Categories
Cooking Garden Local Food

Rhubarb Crisp

Rhubarb Crisp

Someone asked for the recipe when I posted this photo in social media. I was taken aback.

There was no recipe, I just made it out of the rhubarb and my experience. In a kitchen garden we don’t open a lot of cookbooks.

Ingredients arrive from multiple sources and we consider them, make dishes and meals, using what is available in the ice box, garden, pantry, and our imagination. Experience comes into play. It is a way to source food, cook and eat that isn’t emphasized as much as its value warrants.

Living with a kitchen garden is as good a way to produce meals as I know. It takes some experience but rather than ask, “what is the recipe?” an alternative is “How would this product be made palatable, nutritious and tasty?”

Here’s how I responded to the question:

I saved and diced all the rhubarb that was in my CSA share. It filled this dish. In a mixing bowl I put the rhubarb, one scant cup of granulated sugar, a tablespoon of ground cinnamon, sprinklings of ground cloves and ground allspice, a pinch of salt and two tablespoons of all purpose flour and mixed until incorporated. I returned the mixture to the clean baking dish and sprinkled about one to two tablespoons of water on top. (If I was making apple crisp I would use lemon juice here. Rhubarb is already plenty tart).

For the topping, just use any that you like. This one has a stick of chilled, cubed salted butter, a cup of rolled oats, two thirds cup packed brown sugar and a pinch of salt. I use a pastry cutter to blend everything together, leaving it in chunks. Sprinkle the topping evenly and baked 35 minutes in a 375 degree oven.

That’s a recipe of sorts. If a person eats ice cream, a scoop on the side of a warm, just out of the oven serving of rhubarb crisp would be divine. Or as close to that as we humans can get.

Categories
Cooking Review

Book Review – A Cook’s Tour of Iowa

A Cook’s Tour of Iowa by Susan Puckett.

A Cook’s Tour of Iowa is a well-curated collection of culinary culture that represents a certain view of Iowa. It’s the picture Iowans can recognize. We also recognize many of the things mentioned as fading in cultural prominence.

As a resource for writing autobiography, the book conjures personal memories of Iowa things like the Grant Wood Art Festival, Maytag Blue Cheese, the African-American community in Buxton, Iowa, and many more. It is indispensable for that reason.

What is lacking is the diversity of what Iowa has become, even since 1988 when the first edition of A Cook’s Tour appeared. Our culture is also leaving behind things like VEISHA, Old Creamery Theater (no longer in Garrison, or Amana), and some of the festivals and events to which Puckett referred.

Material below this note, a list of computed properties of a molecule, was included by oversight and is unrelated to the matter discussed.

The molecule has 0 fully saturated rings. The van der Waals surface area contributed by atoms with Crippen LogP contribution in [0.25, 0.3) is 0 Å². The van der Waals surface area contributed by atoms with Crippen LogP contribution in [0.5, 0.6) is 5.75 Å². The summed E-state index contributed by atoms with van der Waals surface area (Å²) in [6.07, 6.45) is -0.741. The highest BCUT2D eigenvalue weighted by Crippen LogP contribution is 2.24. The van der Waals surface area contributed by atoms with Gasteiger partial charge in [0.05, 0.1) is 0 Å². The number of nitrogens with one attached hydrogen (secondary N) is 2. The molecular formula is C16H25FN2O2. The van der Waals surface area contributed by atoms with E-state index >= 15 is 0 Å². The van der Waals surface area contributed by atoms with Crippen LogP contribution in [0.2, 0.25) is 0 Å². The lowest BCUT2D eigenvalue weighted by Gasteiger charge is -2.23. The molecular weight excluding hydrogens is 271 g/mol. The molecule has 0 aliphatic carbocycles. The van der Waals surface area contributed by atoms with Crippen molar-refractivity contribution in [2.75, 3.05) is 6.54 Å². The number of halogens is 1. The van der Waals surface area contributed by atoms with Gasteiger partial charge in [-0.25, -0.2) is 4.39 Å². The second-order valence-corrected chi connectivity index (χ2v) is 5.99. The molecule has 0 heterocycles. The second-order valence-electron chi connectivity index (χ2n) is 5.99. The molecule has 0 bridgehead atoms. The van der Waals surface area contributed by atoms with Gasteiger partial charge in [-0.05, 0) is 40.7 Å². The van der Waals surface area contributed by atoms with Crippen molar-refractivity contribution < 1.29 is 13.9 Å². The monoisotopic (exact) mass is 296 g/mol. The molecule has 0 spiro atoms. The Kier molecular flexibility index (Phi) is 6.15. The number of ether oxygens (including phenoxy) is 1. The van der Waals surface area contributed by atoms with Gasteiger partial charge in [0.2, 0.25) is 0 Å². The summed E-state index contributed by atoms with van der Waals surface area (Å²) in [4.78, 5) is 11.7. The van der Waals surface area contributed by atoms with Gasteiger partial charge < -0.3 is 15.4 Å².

If we had an Iowa-themed dinner party, picnic or cookout, one might search the book’s contents for dishes to make for pure nostalgia. However, life in Iowa has become more than that.

I appreciate the work that went into A Cook’s Tour of Iowa. I may not open it often, but knowing it is there provides comfort as the food system changes along with the society that engendered it.

Categories
Cooking Garden Local Food

Bow Tie Pasta with Garlic and Arugula

Bow tie pasta with garlic and arugula

The arugula is top quality this year and I’m in a use it up mode. I spent more time preparing for this dish of bow tie pasta with garlic and arugula than usual. I researched recipes and thought a lot about it during the past two days. I used Parmesan cheese from a green can because of the coronavirus pandemic. It came out well but would be better with higher quality cheese. Here goes:

Ingredients:

Big bunch of arugula, half a pound, washed and roughly chopped
2 cups dried bow tie pasta
12-14 cloves of garlic
Quarter cup pine nuts
2 tablespoons extra virgin olive oil
2-3 tablespoons salted butter
1 cup grated hard cheese (Parmesan, Pecorino Romano)
Salt and pepper to taste

Process

Set a pan of water on the stove to boil for the pasta.

Peel and trim the garlic. Then slice finely (1/8 inch).

Once the water reaches a rolling boil, add the pasta and cook according to directions.

Once the pasta is down, bring the olive oil just to the smoke point. Add the garlic, stirring constantly. As the garlic begins to brown, add the pine nuts and cook for a couple of minutes.

Add the knob of butter and stir. Before the foam begins to subside, transfer everything to a mixing bowl. Drain the pasta and dump it in the bowl. Combine until they are incorporated.

Salt and pepper to taste.

Add the arugula and cheese and mix gently until the arugula wilts.

Makes two generous servings.

Categories
Cooking Garden

Planning A Vegetable Garden

Pear Blossoms

Since retiring on Tuesday there has been one good day to work outside.

Tuesday and Wednesday were cool and dark with scattered showers. I read two books, reworked the family budget, and spent most of my time indoors.

Thursday was a glorious spring day when I measured and cleared the remaining three garden plots and planned the sequence of events and layouts. Today looks equally nice and an opportunity to start direct seeding and planting from the greenhouse.

This year may be the best yet start to the garden. I’m hopeful even though a lot of weeding and combating pests lies ahead.

There will be spring garlic from the volunteer patch and arugula planted March 2 is ready to harvest. I’m reviewing cook books for ideas, seeking a spring pasta dish as a chance to combine fresh arugula and last season’s garlic. Repetition is anathema to having a kitchen garden so a key ingredient will be spontaneity.